Need to ambulate uneven terrain

20

Flexible Keel: What is it?

Flexible Keel

(conventional category)

Seem to be very similar to SACH foot with a flexible keel to accomodate some ankle/foot motions. non-articulating

  • posterior part of heel will bend a little bit at Initial Contact to allow for Loading Response
  • As tibia comes forward, the front part of the foot will bend to allow tibial translation
  • But it is not an energy return heel.
  • Also for lower functional level amputee

Elastic (flexible) keel feet allow motion similar to that of SACH feet. In addition, they allow the forefoot to conform to uneven terrain but still remain stiff and stable during standing and walking. (http://www.amputee-coalition.org/military-instep/feet.html)

21

Two examples of Flexible Keel Feet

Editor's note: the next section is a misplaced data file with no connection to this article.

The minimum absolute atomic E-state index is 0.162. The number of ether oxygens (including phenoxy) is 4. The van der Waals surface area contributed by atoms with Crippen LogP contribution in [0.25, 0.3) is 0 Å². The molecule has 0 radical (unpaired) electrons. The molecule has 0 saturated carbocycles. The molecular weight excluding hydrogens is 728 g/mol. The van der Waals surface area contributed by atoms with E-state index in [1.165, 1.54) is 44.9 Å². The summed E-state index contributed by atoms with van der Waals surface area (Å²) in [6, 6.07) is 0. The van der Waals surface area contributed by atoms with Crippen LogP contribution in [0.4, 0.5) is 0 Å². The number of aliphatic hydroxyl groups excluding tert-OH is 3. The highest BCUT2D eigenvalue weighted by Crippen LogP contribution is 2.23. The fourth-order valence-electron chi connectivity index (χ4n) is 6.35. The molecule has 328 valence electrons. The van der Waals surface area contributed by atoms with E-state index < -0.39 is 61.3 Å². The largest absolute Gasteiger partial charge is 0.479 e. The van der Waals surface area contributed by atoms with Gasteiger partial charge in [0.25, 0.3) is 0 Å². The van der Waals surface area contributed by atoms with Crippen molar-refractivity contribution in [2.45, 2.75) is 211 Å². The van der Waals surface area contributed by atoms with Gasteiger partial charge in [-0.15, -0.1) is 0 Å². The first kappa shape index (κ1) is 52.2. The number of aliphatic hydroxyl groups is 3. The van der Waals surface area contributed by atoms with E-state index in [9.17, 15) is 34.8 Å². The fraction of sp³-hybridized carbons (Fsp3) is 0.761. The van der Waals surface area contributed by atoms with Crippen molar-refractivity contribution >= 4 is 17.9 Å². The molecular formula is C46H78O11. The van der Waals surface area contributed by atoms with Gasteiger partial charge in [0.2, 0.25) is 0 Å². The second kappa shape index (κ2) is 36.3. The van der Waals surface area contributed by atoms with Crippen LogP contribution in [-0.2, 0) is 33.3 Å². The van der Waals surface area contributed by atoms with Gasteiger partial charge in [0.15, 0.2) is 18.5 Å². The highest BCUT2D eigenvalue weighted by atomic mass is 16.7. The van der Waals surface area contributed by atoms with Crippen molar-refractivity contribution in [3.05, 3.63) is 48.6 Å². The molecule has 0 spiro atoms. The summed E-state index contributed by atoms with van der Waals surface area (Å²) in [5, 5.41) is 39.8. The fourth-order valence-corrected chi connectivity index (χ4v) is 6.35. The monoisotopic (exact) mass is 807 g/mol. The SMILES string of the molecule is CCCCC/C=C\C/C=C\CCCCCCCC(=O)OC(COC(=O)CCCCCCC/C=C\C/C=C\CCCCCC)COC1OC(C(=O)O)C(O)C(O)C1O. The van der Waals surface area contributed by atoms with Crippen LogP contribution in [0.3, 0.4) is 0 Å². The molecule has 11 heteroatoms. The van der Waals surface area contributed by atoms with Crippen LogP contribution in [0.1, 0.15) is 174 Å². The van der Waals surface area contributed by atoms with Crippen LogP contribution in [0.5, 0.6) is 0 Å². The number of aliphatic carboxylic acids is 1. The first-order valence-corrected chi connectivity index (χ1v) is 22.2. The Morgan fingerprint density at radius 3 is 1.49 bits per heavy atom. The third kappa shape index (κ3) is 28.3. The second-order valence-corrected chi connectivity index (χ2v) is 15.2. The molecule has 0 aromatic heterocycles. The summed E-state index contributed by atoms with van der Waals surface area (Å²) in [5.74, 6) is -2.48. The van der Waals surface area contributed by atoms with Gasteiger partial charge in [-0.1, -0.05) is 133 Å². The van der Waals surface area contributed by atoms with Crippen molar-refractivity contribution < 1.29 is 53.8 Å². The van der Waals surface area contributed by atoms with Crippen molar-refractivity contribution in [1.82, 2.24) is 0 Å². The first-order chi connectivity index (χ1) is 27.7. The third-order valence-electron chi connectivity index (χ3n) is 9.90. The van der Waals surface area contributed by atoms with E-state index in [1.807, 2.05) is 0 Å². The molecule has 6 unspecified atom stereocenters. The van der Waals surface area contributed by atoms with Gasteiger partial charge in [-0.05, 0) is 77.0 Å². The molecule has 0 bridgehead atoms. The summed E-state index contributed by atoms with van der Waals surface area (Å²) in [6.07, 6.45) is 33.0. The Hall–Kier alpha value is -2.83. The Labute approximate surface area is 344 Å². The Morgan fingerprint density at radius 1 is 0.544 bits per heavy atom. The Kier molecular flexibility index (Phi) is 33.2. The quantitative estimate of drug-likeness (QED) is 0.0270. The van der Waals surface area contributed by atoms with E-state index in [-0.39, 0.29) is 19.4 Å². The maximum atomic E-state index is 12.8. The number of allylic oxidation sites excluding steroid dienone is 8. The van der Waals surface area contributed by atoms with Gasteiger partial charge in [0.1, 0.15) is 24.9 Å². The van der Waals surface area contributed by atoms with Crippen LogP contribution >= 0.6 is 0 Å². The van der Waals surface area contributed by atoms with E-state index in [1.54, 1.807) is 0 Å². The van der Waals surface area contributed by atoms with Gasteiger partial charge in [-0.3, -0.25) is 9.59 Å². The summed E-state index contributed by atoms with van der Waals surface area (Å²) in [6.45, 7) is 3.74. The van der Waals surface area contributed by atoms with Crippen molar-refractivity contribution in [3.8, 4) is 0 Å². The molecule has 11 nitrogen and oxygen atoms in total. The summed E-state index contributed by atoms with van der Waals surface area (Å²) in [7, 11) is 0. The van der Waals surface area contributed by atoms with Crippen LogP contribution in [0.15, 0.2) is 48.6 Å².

SAFE foot (stationary attachment flexible endoskeletal) - pictured

STEN foot (name stands for "STored EN-ergy" foot, but it doesn't actually store energy - it is a flexible keel)

 

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22

Picture of a STEN foot and more about it

Example of a flexible keel design

http://www.oandplibrary.org/cpo/1987_03_154.asp

Stands for "STored EN-ergy" foot

Slightly heavier than a conventional SACH foot, the STEN Foot differs in its dual articulated keel. In addition to a metatarsal-phalangeal articulation, it also features a tarsal-metatarsal articulation, thus permitting a smoother, more gradual roll-over than a solid SACH keel (Fig. 7).

We view the STEN Foot as an additional flexible keel design, similar to the SAFE foot, permitting a smoother roll-over and somewhat greater forefoot supination and pronation than the more rigid SACH design. Since it is lighter than the SAFE foot, fits the shoe more readily, and is available in a broad range of heel heights and sizes, it may offer some advantages.